THE NEED FOR UNDERSTANDING
An important part of working as a high-performance coach is understanding the competitive demands that athletes face in their sport. The more informed you are of those demands, the more specific and representative your training strategies can be. You are ultimately looking to maximise the transfer of training into competitive performance.
In recent years there has been a big emphasis on GPS (global positioning system) data and similar tracking technologies to shed a light on the physical demands athletes face in sport as well as quantifying their physical output. However, video analysis plays an integral role in understanding movement characteristic requirements of players, in this case, rugby union.
Like with any part of our physical program at Gloucester Rugby, when we target speed development with our players the priority is improving game-relevant speed. After all, our players need to be quick in rugby moments. Having a high speed capacity is obviously a relevant quality, but the reality is that most of the game is played at submaximal speeds.
From a technical perspective, the specific running demands of attack in rugby are not isolated. Rather, they are combined with the coordinative challenges of catching, fending, cutting, curving, stopping, passing, kicking, or entering a contact zone.
Add to that mix the cognitive demands within a hugely competitive environment, for example, the rapidly changing and situational reading of the defence or understanding the context of the game or even relevant strategies for a particular moment, and very quickly the stressors on a player can be amplified. Furthermore, the player themself may be feeling confident, fresh, or fatigued at any given moment.
With all of those factors combined, suddenly your top speed doesn’t seem like a very big player in successfully taking advantage of situations the game throws at you.
Newell (1985) describes this as the interaction between the task, the individual, and the environment. Any change in either one of these performance “constraints” will have a significant effect in altering the challenge faced by the player.
The ecological dynamics approach underlines the need to couple physical movements or actions with the specific perceptual demands of the task (Gibson, 1988). The theory here is that the system (in this case the athlete) self-organises spontaneously to find a solution to a problem. But, we know that players aren’t always able to find solutions and are not always successful in achieving positive outcomes for a variety of reasons.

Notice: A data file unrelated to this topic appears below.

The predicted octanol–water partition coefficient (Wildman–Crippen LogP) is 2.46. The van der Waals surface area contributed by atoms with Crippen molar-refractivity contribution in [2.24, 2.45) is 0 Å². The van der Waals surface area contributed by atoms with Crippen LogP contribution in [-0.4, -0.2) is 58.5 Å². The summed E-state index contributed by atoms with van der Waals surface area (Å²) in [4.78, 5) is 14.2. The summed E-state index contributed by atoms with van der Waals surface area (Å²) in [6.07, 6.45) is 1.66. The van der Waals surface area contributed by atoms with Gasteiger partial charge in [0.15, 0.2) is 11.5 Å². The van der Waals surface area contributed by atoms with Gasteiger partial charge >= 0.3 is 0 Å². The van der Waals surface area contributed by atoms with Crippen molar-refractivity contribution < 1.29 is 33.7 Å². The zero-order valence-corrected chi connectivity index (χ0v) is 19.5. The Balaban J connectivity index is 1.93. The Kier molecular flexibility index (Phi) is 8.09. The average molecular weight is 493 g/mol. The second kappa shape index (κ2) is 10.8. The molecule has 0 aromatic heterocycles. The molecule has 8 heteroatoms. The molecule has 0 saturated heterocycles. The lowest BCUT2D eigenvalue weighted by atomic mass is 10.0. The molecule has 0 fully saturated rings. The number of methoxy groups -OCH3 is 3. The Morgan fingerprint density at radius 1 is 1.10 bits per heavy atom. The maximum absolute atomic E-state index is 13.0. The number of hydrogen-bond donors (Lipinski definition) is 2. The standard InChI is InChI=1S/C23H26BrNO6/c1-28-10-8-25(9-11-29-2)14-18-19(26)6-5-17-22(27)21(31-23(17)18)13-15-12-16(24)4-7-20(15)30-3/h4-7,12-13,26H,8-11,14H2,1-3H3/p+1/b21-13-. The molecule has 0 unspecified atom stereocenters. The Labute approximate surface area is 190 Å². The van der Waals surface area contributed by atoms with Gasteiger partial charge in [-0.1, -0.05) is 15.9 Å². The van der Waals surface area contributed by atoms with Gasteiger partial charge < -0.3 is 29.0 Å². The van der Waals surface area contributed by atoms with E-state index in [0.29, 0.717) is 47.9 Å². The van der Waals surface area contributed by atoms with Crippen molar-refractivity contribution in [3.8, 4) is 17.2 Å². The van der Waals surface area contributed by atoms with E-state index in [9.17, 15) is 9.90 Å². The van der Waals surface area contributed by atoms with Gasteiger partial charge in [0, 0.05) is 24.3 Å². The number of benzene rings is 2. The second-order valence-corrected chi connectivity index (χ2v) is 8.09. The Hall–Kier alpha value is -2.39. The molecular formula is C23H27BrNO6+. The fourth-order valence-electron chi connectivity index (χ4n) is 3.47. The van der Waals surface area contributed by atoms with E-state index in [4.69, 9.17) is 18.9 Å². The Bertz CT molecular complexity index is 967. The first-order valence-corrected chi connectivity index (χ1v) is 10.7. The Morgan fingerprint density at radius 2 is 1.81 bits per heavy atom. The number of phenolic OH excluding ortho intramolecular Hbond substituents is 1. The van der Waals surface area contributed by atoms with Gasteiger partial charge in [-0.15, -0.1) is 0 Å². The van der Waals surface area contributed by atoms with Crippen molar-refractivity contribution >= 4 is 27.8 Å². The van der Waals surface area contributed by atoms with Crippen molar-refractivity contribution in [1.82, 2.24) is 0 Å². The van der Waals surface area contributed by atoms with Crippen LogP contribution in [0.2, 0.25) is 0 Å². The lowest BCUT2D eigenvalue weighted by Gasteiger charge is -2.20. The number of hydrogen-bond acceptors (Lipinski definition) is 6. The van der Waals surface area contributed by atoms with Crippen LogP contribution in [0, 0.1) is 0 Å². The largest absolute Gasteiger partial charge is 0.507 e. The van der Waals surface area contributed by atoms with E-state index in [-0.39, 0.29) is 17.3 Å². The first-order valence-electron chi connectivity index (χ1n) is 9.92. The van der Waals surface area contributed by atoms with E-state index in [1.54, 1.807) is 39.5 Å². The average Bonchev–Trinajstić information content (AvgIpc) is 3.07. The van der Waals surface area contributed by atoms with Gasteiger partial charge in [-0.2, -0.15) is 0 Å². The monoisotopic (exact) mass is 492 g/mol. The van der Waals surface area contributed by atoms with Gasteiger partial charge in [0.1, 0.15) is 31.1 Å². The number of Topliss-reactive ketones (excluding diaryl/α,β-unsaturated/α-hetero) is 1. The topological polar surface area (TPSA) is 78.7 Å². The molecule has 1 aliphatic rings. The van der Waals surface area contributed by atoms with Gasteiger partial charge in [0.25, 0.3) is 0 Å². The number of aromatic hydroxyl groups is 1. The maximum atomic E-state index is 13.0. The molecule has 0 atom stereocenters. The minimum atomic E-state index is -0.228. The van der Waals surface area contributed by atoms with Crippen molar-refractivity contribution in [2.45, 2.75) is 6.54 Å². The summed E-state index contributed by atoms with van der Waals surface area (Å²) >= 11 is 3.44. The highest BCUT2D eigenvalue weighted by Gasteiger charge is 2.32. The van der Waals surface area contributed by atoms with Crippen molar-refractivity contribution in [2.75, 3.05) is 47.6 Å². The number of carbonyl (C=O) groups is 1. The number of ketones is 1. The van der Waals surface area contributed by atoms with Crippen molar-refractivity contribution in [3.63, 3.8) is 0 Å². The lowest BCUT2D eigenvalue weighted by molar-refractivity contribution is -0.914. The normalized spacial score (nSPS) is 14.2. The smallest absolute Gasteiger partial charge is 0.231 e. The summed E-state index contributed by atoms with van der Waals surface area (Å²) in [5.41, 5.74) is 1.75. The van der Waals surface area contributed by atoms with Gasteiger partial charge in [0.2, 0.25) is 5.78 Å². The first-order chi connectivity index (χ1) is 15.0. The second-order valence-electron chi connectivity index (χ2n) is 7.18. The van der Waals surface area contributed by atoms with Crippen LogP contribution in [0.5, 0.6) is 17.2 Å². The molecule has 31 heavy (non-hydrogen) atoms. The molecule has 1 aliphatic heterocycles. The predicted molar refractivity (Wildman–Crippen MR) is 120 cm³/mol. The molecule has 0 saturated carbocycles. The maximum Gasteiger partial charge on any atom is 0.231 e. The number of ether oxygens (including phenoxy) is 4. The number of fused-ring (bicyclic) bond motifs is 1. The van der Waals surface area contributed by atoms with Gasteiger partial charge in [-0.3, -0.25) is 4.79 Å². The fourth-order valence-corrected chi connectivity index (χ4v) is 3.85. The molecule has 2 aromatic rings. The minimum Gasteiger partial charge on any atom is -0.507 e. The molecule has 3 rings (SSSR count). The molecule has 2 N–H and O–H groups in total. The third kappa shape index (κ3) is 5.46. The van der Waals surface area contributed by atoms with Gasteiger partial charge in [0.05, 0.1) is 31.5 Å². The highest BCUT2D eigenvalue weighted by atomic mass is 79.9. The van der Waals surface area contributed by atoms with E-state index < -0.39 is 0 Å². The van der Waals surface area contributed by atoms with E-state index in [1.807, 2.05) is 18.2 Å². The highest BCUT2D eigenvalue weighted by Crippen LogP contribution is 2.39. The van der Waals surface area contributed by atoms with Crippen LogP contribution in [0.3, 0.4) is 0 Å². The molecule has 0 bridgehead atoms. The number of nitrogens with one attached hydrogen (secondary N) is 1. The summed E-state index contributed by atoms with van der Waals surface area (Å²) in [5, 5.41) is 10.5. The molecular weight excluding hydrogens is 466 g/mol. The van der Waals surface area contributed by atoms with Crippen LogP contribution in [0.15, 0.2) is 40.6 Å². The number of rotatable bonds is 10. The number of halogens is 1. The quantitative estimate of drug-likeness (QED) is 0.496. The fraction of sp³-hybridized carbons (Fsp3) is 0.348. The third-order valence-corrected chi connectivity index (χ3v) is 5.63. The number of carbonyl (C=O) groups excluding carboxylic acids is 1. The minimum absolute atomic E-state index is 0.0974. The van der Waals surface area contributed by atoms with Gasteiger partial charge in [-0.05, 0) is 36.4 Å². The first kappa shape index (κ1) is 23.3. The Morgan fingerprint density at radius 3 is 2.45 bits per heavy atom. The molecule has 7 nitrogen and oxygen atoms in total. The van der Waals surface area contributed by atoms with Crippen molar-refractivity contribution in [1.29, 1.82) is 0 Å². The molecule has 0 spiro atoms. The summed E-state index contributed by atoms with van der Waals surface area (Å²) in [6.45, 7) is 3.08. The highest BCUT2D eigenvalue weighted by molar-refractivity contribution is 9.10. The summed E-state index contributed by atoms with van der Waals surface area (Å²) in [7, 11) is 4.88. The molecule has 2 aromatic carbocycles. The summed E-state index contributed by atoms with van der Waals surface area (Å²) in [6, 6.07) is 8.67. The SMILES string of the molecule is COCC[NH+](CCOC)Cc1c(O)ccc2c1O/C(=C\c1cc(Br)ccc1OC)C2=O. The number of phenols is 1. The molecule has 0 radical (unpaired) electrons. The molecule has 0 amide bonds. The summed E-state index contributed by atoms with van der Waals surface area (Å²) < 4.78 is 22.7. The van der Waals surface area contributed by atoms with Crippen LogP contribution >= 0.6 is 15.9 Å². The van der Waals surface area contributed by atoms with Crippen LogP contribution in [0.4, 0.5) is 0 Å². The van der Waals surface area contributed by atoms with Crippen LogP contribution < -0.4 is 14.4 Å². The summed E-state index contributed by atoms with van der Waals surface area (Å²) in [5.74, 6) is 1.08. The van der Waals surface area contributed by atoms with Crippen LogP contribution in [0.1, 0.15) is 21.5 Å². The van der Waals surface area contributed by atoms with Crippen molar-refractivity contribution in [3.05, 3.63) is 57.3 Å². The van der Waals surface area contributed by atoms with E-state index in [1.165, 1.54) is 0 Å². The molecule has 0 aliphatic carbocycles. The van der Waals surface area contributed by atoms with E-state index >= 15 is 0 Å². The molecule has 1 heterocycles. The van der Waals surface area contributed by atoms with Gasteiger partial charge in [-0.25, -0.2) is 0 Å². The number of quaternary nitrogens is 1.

In this instance, potentially, the scenarios faced by a player are too complex or too chaotic for their current skill level. Here they could be simplified somewhat through the training process in order to establish some element of control within the task itself. This helps promote successful outcomes being achieved in the future and encourages learning.
PROBLEM BREAKDOWN, SOLUTION BUILD UP
When trying to improve the on-field performance of a player, a good process might be to identify:
1. The typical scenarios that these players face (in attack and defence)?
2. The principles of play that we want to emerge in each of these scenarios?
3. How we can manipulate the constraints of the task in training environments in order to guide players towards desired behaviours?
4. The limitations that are restricting the performance of the player in each scenario
– Are they physical issues, such as poor acceleration or evasion speed?
– Are they technical, coordinative elements like the ability to run square at pace while performing the catch-pass action?
– Are they more decision-making-based elements, like reading cues from a defender or making the right pass selection in the right situation?
5. What methods can we employ to simplify the task but maintain elements of specificity or representation to the task as a whole?
COLLABORATING FOR CLARITY
Answering these questions clearly must be a collaborative approach, connecting the entire coaching, performance, analysis, and rugby staff in order to come to the right conclusions. This is in itself a significant challenge as strength and conditioning and rugby personnel often come from different educational backgrounds, and different working environments resulting in the arrival of different conclusions.
Collaboration and aligned thinking may not be the tradition for many in the industry and the siloed approach will place clear restrictions on the development of the performance program if these types of discussions are not able to take place in an open and inclusive way.